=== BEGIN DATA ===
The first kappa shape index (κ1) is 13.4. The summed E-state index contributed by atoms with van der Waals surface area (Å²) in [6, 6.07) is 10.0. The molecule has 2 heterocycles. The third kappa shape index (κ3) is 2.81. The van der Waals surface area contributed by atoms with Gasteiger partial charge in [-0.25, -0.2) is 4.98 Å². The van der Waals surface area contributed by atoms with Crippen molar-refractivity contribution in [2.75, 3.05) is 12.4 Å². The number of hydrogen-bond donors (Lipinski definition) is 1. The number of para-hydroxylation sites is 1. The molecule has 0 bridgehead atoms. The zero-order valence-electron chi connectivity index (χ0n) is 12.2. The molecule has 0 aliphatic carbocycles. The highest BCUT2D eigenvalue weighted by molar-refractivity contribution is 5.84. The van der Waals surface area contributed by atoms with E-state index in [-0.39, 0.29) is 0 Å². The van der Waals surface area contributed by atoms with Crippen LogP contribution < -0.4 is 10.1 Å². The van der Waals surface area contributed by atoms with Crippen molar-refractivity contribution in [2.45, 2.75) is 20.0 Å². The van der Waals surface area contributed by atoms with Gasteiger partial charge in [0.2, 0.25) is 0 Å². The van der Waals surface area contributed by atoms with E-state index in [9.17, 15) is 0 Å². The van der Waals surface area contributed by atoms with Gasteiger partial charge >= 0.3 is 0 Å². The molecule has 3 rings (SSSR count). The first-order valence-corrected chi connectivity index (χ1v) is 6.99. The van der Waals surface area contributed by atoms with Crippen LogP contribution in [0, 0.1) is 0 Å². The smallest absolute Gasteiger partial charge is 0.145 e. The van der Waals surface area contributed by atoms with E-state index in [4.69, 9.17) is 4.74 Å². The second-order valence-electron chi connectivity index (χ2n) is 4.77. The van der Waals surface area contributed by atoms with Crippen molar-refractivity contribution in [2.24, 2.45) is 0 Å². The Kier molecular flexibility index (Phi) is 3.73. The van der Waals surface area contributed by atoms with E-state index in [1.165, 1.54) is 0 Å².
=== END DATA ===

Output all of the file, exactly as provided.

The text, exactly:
The first kappa shape index (κ1) is 13.4. The summed E-state index contributed by atoms with van der Waals surface area (Å²) in [6, 6.07) is 10.0. The molecule has 2 heterocycles. The third kappa shape index (κ3) is 2.81. The van der Waals surface area contributed by atoms with Gasteiger partial charge in [-0.25, -0.2) is 4.98 Å². The van der Waals surface area contributed by atoms with Crippen molar-refractivity contribution in [2.75, 3.05) is 12.4 Å². The number of hydrogen-bond donors (Lipinski definition) is 1. The number of para-hydroxylation sites is 1. The molecule has 0 bridgehead atoms. The zero-order valence-electron chi connectivity index (χ0n) is 12.2. The molecule has 0 aliphatic carbocycles. The highest BCUT2D eigenvalue weighted by molar-refractivity contribution is 5.84. The van der Waals surface area contributed by atoms with E-state index in [-0.39, 0.29) is 0 Å². The van der Waals surface area contributed by atoms with Crippen LogP contribution < -0.4 is 10.1 Å². The van der Waals surface area contributed by atoms with Crippen molar-refractivity contribution in [2.45, 2.75) is 20.0 Å². The van der Waals surface area contributed by atoms with Gasteiger partial charge in [0.2, 0.25) is 0 Å². The van der Waals surface area contributed by atoms with E-state index in [9.17, 15) is 0 Å². The van der Waals surface area contributed by atoms with Gasteiger partial charge >= 0.3 is 0 Å². The molecule has 3 rings (SSSR count). The first-order valence-corrected chi connectivity index (χ1v) is 6.99. The van der Waals surface area contributed by atoms with Crippen LogP contribution in [0, 0.1) is 0 Å². The smallest absolute Gasteiger partial charge is 0.145 e. The van der Waals surface area contributed by atoms with E-state index in [4.69, 9.17) is 4.74 Å². The second-order valence-electron chi connectivity index (χ2n) is 4.77. The van der Waals surface area contributed by atoms with Crippen molar-refractivity contribution in [2.24, 2.45) is 0 Å². The Kier molecular flexibility index (Phi) is 3.73. The van der Waals surface area contributed by atoms with E-state index in [1.165, 1.54) is 0 Å².